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Having a comprehensive look at the gaming titles in our gaming library (Steam,Origin,Uplay, the client does not matter), we will see that first person shooters have evolved since the inception of gaming, with multiple games and multiple ways of playing it.

The real concept of playing in a squad was started by Counter Strike, which was taken forward by other games like Team Fortress 2 and SMITE, each with their own contributions – the most unique of which was the ability to play as a class and with a particular weapon. Class-based gameplay got an unique twist to it when Battleborn and Overwatch came, which improvised the SMITE model of gameplay.

MOBA elements in a squad, along with a concept of role-play made the generation of games a popular one. The question really remained – how hardcore of a game do you want? More MOBA like, with FPS elements? Then it’s SMITE. Class based gameplay with a casual twinge? Team Fortress 2? Highly competitive FPS with role-play based on classes? Overwatch or Paladins. And if you liked the really old games of the FPS generation, which include Unreal Tournament and Quake, a feeling of nostalgia for fast and hardcore gameplay, with a taste of class-based mechanics, then Lawbreakers is your game.

LawBreakers is a first-person shooter video game developed by Boss Key Productions and published by Nexon for Microsoft Windows and PlayStation 4. It was released worldwide on August 8, 2017.



Game Modes

The two game modes of Lawbreakers : Quick Match, and Custom Match.

Lawbreakers is a multiplayer squad game, with two modes of gameplay available currently – Quick Game, which takes you and drops you into a lobby with other players queuing for a game, or Custom Game, where you make a lobby with friends, or wait with a half-made lobby till some other players queuing for a game join the lobby. A competitive mode, much coveted and expected in a fast FPS like Lawbreakers, is found to be missing, which is indeed a disappointment.

If you’re a beginner to the scene of fast arena based shooters, and squad based gameplay, there is a tutorial section dedicated to helping you. Tutorial videos help you learn the basics of each hero, their primary and secondary weapons, as well as their ability and their ultimate. A tutorial range is there to help you get started, which has training bots to help you hone your skills. If you want to try out new strategies, new combos and stuff, the training range is the perfect place to try them out on the bots. Tutorial videos explaining the game modes exist as well, where the basics of gameplay in each mode have been thoroughly explained.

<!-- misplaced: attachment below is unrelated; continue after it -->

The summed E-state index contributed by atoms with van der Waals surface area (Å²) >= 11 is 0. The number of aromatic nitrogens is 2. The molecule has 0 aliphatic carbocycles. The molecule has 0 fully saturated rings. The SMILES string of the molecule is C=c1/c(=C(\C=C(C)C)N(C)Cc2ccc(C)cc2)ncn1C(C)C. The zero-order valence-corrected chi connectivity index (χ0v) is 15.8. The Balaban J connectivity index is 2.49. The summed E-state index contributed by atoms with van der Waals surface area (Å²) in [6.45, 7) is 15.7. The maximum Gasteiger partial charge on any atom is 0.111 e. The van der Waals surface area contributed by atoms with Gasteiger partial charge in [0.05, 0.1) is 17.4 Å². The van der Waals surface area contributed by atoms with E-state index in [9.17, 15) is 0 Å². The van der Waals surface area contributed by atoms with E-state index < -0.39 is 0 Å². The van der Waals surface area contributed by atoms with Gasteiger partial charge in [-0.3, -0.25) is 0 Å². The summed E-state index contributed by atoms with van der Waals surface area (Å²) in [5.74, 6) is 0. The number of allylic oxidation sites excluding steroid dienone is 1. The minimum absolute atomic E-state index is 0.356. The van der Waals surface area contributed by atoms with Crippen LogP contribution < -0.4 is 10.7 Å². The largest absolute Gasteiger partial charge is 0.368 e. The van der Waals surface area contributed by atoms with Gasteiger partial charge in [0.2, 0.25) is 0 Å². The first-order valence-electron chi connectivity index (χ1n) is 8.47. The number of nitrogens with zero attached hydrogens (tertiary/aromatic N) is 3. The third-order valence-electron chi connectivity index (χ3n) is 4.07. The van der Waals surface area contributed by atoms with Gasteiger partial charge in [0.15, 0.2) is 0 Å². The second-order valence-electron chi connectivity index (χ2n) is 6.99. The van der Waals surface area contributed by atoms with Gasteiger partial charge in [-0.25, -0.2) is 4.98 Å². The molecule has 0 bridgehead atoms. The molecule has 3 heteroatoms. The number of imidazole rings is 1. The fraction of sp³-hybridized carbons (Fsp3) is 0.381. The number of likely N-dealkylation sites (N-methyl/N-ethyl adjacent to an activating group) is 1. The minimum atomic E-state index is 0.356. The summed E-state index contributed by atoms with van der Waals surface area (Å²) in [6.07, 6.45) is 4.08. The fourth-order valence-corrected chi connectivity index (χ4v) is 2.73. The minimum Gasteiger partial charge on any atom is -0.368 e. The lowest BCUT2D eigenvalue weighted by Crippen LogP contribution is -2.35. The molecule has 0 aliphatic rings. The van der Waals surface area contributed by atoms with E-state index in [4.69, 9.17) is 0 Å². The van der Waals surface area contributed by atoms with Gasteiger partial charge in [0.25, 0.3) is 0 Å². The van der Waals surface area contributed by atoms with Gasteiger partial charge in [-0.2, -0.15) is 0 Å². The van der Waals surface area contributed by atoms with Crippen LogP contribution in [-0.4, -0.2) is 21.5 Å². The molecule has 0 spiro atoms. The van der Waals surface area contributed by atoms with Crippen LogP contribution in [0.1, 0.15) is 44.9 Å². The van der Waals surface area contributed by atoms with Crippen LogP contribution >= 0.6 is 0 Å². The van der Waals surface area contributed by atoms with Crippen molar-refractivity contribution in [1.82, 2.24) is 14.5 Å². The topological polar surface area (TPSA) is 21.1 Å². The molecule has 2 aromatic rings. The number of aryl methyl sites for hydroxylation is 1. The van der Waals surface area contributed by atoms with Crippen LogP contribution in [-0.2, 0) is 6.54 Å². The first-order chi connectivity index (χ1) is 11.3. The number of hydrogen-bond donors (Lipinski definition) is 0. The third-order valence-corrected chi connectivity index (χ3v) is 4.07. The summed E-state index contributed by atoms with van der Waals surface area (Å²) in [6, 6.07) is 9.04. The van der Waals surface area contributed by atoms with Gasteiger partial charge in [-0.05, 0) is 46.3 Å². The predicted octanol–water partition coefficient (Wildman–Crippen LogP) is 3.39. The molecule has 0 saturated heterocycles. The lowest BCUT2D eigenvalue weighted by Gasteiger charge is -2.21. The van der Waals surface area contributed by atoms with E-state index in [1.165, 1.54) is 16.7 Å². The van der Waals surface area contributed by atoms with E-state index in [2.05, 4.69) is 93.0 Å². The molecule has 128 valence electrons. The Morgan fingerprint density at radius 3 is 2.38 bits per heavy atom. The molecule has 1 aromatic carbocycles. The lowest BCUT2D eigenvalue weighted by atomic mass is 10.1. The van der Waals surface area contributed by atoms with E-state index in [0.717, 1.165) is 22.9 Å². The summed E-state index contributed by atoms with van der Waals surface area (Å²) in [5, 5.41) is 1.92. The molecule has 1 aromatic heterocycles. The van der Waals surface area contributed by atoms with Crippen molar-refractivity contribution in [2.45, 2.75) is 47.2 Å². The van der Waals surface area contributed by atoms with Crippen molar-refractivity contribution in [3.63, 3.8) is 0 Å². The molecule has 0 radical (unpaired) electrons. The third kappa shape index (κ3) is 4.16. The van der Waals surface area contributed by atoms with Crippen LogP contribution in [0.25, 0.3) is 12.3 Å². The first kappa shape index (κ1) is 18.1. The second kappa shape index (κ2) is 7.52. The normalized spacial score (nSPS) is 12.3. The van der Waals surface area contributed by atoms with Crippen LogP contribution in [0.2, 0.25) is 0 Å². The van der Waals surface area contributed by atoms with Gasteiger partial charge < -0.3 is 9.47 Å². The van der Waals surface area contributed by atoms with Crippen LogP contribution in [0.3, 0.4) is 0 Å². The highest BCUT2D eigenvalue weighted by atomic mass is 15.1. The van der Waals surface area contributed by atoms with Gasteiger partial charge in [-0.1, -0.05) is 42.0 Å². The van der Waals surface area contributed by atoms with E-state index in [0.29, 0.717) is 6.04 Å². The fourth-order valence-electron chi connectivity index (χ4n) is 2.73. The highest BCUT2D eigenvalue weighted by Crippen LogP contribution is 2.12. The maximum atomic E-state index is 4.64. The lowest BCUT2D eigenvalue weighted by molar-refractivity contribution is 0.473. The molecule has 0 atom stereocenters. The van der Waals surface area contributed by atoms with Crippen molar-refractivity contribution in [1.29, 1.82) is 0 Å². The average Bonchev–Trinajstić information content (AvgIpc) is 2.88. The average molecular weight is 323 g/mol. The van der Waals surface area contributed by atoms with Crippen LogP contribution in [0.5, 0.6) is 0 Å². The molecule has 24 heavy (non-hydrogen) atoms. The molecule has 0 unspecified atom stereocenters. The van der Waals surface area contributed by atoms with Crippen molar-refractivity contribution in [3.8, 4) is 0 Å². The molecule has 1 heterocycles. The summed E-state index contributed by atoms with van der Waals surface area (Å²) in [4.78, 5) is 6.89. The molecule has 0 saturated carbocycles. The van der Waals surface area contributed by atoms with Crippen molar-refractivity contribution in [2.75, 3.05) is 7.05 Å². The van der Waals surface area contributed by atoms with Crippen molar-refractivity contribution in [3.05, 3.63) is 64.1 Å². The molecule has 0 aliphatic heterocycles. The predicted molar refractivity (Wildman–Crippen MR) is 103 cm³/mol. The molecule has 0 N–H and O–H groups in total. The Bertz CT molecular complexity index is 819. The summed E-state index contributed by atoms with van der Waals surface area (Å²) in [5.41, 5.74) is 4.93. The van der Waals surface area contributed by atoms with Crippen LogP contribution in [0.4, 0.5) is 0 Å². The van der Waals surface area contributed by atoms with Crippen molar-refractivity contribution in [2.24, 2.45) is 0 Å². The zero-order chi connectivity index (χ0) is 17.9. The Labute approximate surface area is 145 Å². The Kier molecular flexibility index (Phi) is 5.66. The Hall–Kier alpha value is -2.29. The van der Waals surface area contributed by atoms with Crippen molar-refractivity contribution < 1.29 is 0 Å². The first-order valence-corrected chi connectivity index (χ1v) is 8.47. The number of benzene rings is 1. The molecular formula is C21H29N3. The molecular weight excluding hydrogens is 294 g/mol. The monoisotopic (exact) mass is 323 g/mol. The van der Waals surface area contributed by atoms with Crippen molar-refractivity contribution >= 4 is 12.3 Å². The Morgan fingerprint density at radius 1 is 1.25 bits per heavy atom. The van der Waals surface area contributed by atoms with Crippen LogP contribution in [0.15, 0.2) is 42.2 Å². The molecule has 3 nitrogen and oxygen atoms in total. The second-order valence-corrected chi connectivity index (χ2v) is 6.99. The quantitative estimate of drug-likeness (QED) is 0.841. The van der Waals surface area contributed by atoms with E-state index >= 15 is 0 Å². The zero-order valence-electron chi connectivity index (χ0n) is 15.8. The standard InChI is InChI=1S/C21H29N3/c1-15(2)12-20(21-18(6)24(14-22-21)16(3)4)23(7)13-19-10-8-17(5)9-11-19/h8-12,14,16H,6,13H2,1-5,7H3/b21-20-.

The various tutorials available to the players.

Gameplay And Mechanics

Lawbreakers is a squad based FPS, with class based gameplay. You play in a squad, and you play as a team with other players. Each class has a weapon of its own, and have different ways of boosting movement too! Some have thrusters, some have jets, some have sprinters and whatnot! Each class also has an active ability, and an ultimate ability. While technically looking like a huge MOBA, elements of Quake or Unreal Tournament are already incorporated in the game, with game modes much different from the standard MOBA approach to video games.

Team synergy, and yet individual performance, are very important in Lawbreakers.

You have healing vials on various places in each map, to heal up by a small amount, or to take shelter as you plan an ambush or reload your gun. There is a healing platform too, which continuously heals you till you are at full health, near each team’s spawn area. Game modes like Blitzball, Uplink and Overcharge resemble standard game modes implemented in Unreal Tournament, and the fast gameplay resembles the old arena based shooting of Quake.

Squad based gameplay, yet in a game where you can play every hero, and can hope to counter every hero, resembling the likes of Counter Strike (though a role division is necessary for efficiently bringing about a win). This is actually a good thing and helps widen the gap between standard MOBA FPS’s and Lawbreakers, as you need not depend on a teammate for doing something particular, and can carry out the plan yourself without being forced to push along with your teammates (though it is advisable that you play along with the team for maximum team synergy).